Aims: This paper reviews the published literature regarding outcomes following maternal treatment with buprenorphine in five areas: maternal efficacy, fetal effects, neonatal effects, effects on breast milk and longer-term developmental effects.
Methods: Within each outcome area, findings are summarized first for the three randomized clinical trials and then for the 44 non-randomized studies (i.e. prospective studies, case reports and series and retrospective chart reviews), only 28 of which involve independent samples.
Results: Results indicate that maternal treatment with buprenorphine has comparable efficacy to methadone, although difficulties may exist with current buprenorphine induction methods. The available fetal data suggest buprenorphine results in less physiological suppression of fetal heart rate and movements than methadone. Regarding neonatal effects, perhaps the single definitive conclusion is that prenatal buprenorphine treatment results in a clinically significant less severe neonatal abstinence syndrome (NAS) than treatment with methadone. The limited research suggests that, like methadone, buprenorphine is compatible with breastfeeding. Data available thus far suggest that there are no deleterious effects of in utero buprenorphine exposure on infant development.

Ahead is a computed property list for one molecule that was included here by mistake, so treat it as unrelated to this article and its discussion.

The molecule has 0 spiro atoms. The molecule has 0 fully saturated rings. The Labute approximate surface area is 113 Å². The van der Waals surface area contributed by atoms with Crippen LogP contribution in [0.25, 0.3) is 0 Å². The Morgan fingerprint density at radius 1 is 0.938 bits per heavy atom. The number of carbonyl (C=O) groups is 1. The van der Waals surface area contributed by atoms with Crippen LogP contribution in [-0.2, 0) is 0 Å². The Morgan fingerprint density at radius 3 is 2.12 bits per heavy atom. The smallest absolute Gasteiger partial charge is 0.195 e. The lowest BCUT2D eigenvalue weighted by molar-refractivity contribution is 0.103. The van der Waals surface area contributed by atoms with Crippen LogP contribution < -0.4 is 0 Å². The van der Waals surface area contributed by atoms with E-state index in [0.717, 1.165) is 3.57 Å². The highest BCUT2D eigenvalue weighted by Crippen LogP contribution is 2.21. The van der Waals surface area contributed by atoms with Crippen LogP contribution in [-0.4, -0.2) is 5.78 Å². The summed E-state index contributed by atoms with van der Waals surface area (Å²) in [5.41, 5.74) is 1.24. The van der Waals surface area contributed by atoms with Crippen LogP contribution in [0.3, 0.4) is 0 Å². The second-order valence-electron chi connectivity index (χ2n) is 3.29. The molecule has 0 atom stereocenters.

Conclusions: While buprenorphine produces a less severe neonatal abstinence syndrome than methadone, both methadone and buprenorphine are important parts of a complete comprehensive treatment approach for opioid-dependent pregnant women.
Trial registration: ClinicalTrials.gov NCT00271219.
© 2012 The Authors, Addiction © 2012 Society for the Study of Addiction.